Location, location, location… it’s the buzzword in social networking right now and Facebook’s just jumped on the bandwagon too. But Al Warman asks if its new location service will be as uninspiring as all the others.
Do you care where I am? Since you ask, I’m sitting at my desk in Which? HQ, postcode NW1 4DF.
You can click through to Google Maps if you’d like to get a bit more detail. But frankly, unless you’re already one of my friends or a potential stalker, do you care?
Facebook thinks you might, as it yesterday unveiled its latest ‘feature’ – Facebook Places. This has the ability to track and broadcast the location of its half a billion users via their smartphones and GPS.
Facebook vs Foursquare
Let’s consider Foursquare, as it’s currently attracting the most attention of all these location-based services (LBS). Using it involves ‘checking-in’ to locations as you visit them and leaving ‘tips’ for other users.
Go to its website and you’ll find the claim that it’ll help you ‘unlock your world and find happiness just around the corner’.
I played around with Foursquare recently, and can report an imperceptible increase in my happiness levels. Maybe I don’t venture round enough corners.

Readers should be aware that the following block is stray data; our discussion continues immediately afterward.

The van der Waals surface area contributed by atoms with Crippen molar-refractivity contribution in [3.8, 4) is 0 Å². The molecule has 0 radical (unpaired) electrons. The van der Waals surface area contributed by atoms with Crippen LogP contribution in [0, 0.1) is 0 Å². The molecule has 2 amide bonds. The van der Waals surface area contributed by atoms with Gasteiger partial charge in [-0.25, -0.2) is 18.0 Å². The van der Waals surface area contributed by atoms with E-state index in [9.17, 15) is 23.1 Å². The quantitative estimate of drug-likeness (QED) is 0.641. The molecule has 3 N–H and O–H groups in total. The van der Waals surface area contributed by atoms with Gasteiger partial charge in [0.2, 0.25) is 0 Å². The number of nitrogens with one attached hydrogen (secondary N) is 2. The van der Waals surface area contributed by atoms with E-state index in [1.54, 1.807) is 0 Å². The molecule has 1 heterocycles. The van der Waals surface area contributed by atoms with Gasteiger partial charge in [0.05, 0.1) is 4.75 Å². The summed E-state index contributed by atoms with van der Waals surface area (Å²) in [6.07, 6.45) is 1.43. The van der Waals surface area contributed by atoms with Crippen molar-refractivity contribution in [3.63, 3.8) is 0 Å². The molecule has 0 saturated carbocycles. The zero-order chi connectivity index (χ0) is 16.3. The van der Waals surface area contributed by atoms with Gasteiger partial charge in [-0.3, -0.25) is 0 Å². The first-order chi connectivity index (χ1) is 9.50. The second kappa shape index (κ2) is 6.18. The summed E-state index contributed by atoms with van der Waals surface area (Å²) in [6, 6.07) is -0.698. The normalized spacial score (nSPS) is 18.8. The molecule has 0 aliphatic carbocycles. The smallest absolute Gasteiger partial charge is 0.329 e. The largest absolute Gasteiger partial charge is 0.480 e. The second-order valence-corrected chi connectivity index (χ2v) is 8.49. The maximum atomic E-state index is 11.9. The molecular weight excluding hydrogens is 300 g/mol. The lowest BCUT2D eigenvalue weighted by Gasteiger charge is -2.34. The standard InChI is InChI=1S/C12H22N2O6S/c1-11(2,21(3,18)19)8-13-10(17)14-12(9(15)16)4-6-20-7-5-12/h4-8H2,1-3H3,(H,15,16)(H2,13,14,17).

Aside from the odd time when I wasn’t too busy actually living my life to be recording it on my smartphone, my small band of followers could take comfort in knowing where I was. Platform 11 of Clapham Junction Station (unremarkable), at home (predictable), at work (dull), or in a pub somewhere in between (marginally useful if they wanted to buy me a drink). The novelty soon wore off.
Foursquare also functions as some sort of online game. By regularly visiting locations you are awarded badges and points, or the ultimate accolade of ‘Mayor’ for being the most regular visitor to your local corner shop or bus station. Yes, it’s as ridiculous as it sounds. Although I still have dreams of becoming the Mayor of IKEA in Croydon.
Just another way to invade our privacy?
The reason LBS exists is – surprise, surprise – to make money. Knowing where its most loyal and frequent customers are at any given time is invaluable to businesses. Foursquare users, for example, can be directly targeted with advertising, discounts and offers by retailers, based on their location and purchase history.
Like most aspects of online privacy, I’m happy with it up to a point. I trust my circle of friends not to burgle me when I’m not at home, and appreciate that I may want to hang out in Regents Park on my own at lunchtime without an impromptu group picnic.
But start sharing my location with the wider world, or taking away my control and I’m less laissez-faire. Facebook doesn’t have a great record of getting it right when it comes to appreciating what its users want from privacy settings, so it can’t afford to screw up this time. For social networking, it seems, location is where it’s at.
Facebook Places is available to US users from today, with a worldwide rollout planned soon.